30. What Happens If We Don’tTreat Depression? Significant risk of increased alcohol and drug use Significant relationship problems Lost work days, lost productivity (up to $40 billion a year) High risk for suicidal thoughts, attempts, and possibly death (Surgeon General’s Call To Action, 1999) College Suicide Prevention - Ellen Anderson, Ph.D., SPCC Gatekeeper Training- Dr. Ellen Anderson 30

  31. What Are "Best Practices" In Staff Training And Educational Programming • The United States Air Force model • Develop a campus-wide commitment to suicide prevention • Reduce stigma against seeking professional help • Depression screening programs and online resources – Jed Foundation, American Foundation For Suicide Prevention College Suicide Prevention - Ellen Anderson, Ph.D., SPCC

  32. What Are Administrative Responsibilities? • We should not be looking at student suicide primarily from a risk-management perspective • College administrator responses to students seem to become defined legally and not through primary responsibility as educators • “As educators, we have to take some risks. That means working harder to keep students at risk of suicide enrolled, working with them, giving them the help they need, and not finding faster and more creative ways to remove them. “ (Gary Pavela, 2006, The Chrone) College Suicide Prevention - Ellen Anderson, Ph.D., SPCC

  33. A Protective Environment • Mandatory-removal policies carry legal risks of their own - ADA • Office for Civil Rights within the U.S. Department of Education has been called upon to issue letter rulings pertaining to these policies – students with documented mental health diagnoses may win a lawsuit • The risk of liability for suicides is low – most cases focus on high risk immediate suicidality • College administrators, may err on the side of under-reaction, in terms of notifying parents, in terms of hospitalization • Decisions in some recent cases do not define the law nationally and do not mean your proper response as an administrator is to find a quick way to get rid of the student • Cases point to reacting promptly and appropriately to a student who is manifesting imminent risk of suicide (Pavela, 2006) College Suicide Prevention - Ellen Anderson, Ph.D., SPCC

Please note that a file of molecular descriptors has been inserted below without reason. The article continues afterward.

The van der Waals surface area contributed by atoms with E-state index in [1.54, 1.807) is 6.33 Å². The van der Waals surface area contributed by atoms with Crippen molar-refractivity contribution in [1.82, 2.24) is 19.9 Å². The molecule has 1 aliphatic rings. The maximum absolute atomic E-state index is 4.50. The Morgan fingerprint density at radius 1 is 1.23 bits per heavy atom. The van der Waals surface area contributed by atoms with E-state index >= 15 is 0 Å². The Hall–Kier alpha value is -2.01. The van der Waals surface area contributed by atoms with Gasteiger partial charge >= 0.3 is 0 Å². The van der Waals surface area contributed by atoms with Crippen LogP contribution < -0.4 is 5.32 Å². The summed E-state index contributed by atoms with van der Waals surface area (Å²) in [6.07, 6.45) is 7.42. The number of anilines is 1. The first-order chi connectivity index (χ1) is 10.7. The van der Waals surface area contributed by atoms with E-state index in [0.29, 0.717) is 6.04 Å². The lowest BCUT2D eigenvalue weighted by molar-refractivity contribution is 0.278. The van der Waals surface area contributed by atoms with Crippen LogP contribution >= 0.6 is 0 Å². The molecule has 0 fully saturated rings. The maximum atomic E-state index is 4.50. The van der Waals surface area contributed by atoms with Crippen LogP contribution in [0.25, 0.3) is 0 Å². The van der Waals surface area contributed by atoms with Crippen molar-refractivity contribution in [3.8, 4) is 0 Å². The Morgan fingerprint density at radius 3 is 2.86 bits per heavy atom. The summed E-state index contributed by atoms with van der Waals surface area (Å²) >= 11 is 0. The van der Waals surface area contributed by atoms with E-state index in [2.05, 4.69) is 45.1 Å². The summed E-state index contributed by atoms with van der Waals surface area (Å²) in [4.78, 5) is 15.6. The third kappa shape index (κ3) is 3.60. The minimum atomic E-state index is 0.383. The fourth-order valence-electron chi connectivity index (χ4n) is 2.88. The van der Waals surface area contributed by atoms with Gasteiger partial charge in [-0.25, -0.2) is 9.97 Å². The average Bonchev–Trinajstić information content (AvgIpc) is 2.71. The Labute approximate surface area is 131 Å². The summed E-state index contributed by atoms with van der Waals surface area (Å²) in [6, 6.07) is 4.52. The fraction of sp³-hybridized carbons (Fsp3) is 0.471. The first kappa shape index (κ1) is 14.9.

34. Parental Notification • Should colleges notify parents of students at risk of suicide? • Previously, a strong bias not to notify parents about student problems • In recent years a shift toward more parental notification • FERPA [Family Educational Rights and Privacy Act] amended; able to notify parents in certain alcohol incidents • Who should notify parents and under what conditions? • Mental-health professionals will have a legal and ethical obligation to breach confidentiality in an emergency, when a person is at imminent risk of harming themselves • Parents would be notified by the hospital • When students enroll, it should be part of their file: Who do you want notified in case of emergency? College Suicide Prevention - Ellen Anderson, Ph.D., SPCC

  35. Parental Notification • Administrators have more latitude than mental-health professionals to notify parents • Err on the side of treating suicidal statements as a genuine suicide threat or gesture, • Arrange for immediate evaluation of that student, • Ask the student about needing to involve the parents immediately, • Listen to arguments about why that wouldn't work, and talk to a mental-health professional. • Once there is a suicide threat or gesture - notify parents, even when it isn't a full-blown emergency College Suicide Prevention - Ellen Anderson, Ph.D., SPCC

  36. Should Colleges Withdraw Students Who Threaten Or Attempt Suicide? • Rate of young-adult suicide for people going to college is about one-half of the rate for young adults who are not going to college • Campus environments, human connection, and limited access to firearms are protective • College campuses do a good job of limiting firearms, the most dangerous choice of a suicide weapon • Sending kids home means taking them out of a protective environment • Use the administrative process as a lever to get the student help • Policies can use the threat of removal as "leverage" • We are a community that can't tolerate violence, including violence to self, and we have a mechanism to help you, if not, we can remove you College Suicide Prevention - Ellen Anderson, Ph.D., SPCC

  37. Jed Foundation Prevention Model College Suicide Prevention - Ellen Anderson, Ph.D., SPCC

  38. Empowering Students To Help Prevent Suicides Among Peers • Often peers know about potentially suicidal and depressed behavior and comments • Increase discussion with students about the responsibility of friendship • A higher loyalty is to save a person's life, not keep a person’s secret • Friends don't let depressed students handle their problem alone, and they get help for that student, even if they have to break confidentiality • Teach when to get help and where to get it – this goes beyond the ability of friendship to manage College Suicide Prevention - Ellen Anderson, Ph.D., SPCC